It is almost too difficult for me to put myself into the narrative, I know this story all too well. Yes, I am tempted to rush right through the Palm Sunday celebration, go once-over-lightly through the several events recorded in the other Gospels during Holy Week, and cry again because of the Crucifixion this Friday night. Or, was it two thousand years ago?

Switching to the New Testament reading from Philippians, the apostle Paul has a slightly different point of view. Paul is writing from the other side of the Crucifixion, the Resurrection and Jesus’ ascension into heaven—as we know from the Apostles Creed, Jesus has taken His seat at God’s right hand in heaven.

As we start this reading to the church in Philippi, Paul tells us of Jesus, before His incarnation and birth in Bethlehem. The eternal Christ humbled Himself, emptied Himself of all Godhood, all Godly prerogatives, and became a helpless human baby. Imagine the most powerful person in the whole world, in the whole universe, even. The eternal Christ put aside the kingdom of the universe, the ultimate power and the infinite glory, to become human.

Another way of looking at this is that Jesus put aside all of that kingdom, power and glory so He could communicate better with us, so He could come along side of us and be Emmanuel, God-with-us, as we have talked about at Christmas. But, that is not the end. Oh, no! Certainly not!

We see this progression: the preincarnate Christ, in all His kingdom, power and glory. Amen! “Christ emptied himself of inherent divinity, and for his supreme obedience unto crucified death, he was exalted by God for unending glory. Philippians 2:5-11 keeps the focus Christologically and theologically tight. On Passion Sunday [today, this Sunday], Paul keeps us grounded in what God, through Christ Jesus, is doing.” [4]

We do not look at the institution of Communion on Maundy Thursday and the Crucifixion of Good Friday. We are skipping the additional drama, trauma, anguish and grief today. Paul does mention those things briefly, but he looks to the amazing ending. “God exalted him to the highest place and gave him the name that is above every name, 10 that at the name of Jesus every knee should bow, in heaven and on earth and under the earth, 11 and every tongue acknowledge that Jesus Christ is Lord, to the glory of God the Father.”

If that is not a proclamation of the last line of the Lord’s Prayer, I don’t know what is. “For Thine is the kingdom, and the power, and the glory, forever and ever, amen.” Have you bowed the knee to our ascended and exalted Jesus the Messiah? Is your tongue acknowledging Him as Lord and Savior? Yes, Jesus was crucified on our account. It was for our sins He was crucified. His arms are open. His pierced hands are extended. Come to Jesus, today.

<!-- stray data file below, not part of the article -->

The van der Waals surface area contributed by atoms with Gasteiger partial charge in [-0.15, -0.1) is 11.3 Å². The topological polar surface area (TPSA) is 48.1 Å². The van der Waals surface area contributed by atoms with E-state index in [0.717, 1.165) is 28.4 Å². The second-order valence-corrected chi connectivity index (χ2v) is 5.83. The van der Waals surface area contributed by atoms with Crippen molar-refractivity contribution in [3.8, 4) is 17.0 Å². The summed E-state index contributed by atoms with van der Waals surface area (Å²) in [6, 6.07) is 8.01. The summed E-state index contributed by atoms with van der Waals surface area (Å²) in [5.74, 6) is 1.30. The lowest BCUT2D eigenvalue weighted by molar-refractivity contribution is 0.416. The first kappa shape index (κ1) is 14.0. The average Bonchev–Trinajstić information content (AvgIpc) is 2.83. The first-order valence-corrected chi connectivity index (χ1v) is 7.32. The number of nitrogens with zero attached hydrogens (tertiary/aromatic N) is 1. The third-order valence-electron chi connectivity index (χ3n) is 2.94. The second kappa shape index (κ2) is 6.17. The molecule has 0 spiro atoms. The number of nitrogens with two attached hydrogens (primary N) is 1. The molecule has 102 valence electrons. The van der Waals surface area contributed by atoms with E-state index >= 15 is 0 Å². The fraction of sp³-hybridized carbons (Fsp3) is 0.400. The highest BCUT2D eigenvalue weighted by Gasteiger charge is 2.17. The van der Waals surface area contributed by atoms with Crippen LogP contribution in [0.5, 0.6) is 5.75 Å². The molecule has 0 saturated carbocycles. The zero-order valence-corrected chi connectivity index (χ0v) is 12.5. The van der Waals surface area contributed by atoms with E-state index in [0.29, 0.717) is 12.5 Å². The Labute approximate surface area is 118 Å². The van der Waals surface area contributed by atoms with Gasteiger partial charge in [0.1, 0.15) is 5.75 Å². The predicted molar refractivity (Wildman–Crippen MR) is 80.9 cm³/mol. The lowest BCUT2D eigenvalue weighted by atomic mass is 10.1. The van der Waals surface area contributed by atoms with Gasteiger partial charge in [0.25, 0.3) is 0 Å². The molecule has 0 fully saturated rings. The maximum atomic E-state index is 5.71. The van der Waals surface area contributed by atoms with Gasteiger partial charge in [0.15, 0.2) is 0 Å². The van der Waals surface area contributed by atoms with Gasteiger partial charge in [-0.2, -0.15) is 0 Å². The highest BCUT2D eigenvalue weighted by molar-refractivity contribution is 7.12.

[1] https://www.patheos.com/Progressive-Christian/Palm-Sunday-Alyce-McKenzie-03-18-2013.html

Rewriting the Palm Sunday Story: Reflections on Luke 19:28-40, Alyce McKenzie, Edgy Exegesis, 2013.

[2] https://www.patheos.com/Progressive-Christian/Palm-Sunday-Alyce-McKenzie-03-18-2013.html

Rewriting the Palm Sunday Story: Reflections on Luke 19:28-40, Alyce McKenzie, Edgy Exegesis, 2013.

[3] http://www.theafricanamericanlectionary.org/PopupLectionaryReading.asp?LRID=15           

Commentary, Zechariah 9:9-13 / Luke 19:28-40, Rodney S. Sadler, Jr., The African American Lectionary, 2008.

[4] http://www.workingpreacher.org/preaching.aspx?commentary_id=284

Commentary, Philippians 2:5-11 (Passion Sunday), C. Clifton Black, Preaching This Week, WorkingPreacher.org, 2009.

@chaplaineliza

(Suggestion: visit me at my regular blog for 2019: matterofprayer: A Year of Everyday Prayers. #PursuePEACE – and my other blog,  A Year of Being Kind . Thanks!

Patient, Forgiving and Welcoming

“Patient, Forgiving and Welcoming”

Luke 15 prodigal son sketch, Rembrandt

Luke 15:20 – March 31, 2019

What do you think of when I mention the black sheep of the family? The kid who went astray? A really rough customer? A person you would not trust an inch with any amount of money? Someone who you wouldn’t want any children hanging around?

This is the kind of person we are going to meet today in the parable of Jesus we read from Luke 15. Some people call the parable “The Prodigal Son.” Remember the Rabbi Jesus was having dinner with some people the good, righteous synagogue-going people did not approve of? They were sniffing and clucking and making a big stink about Jesus and His dinner companions. So, as a response, Jesus tells three parables in Luke chapter 15, the last of which is the parable of the Prodigal—or the Lost Son.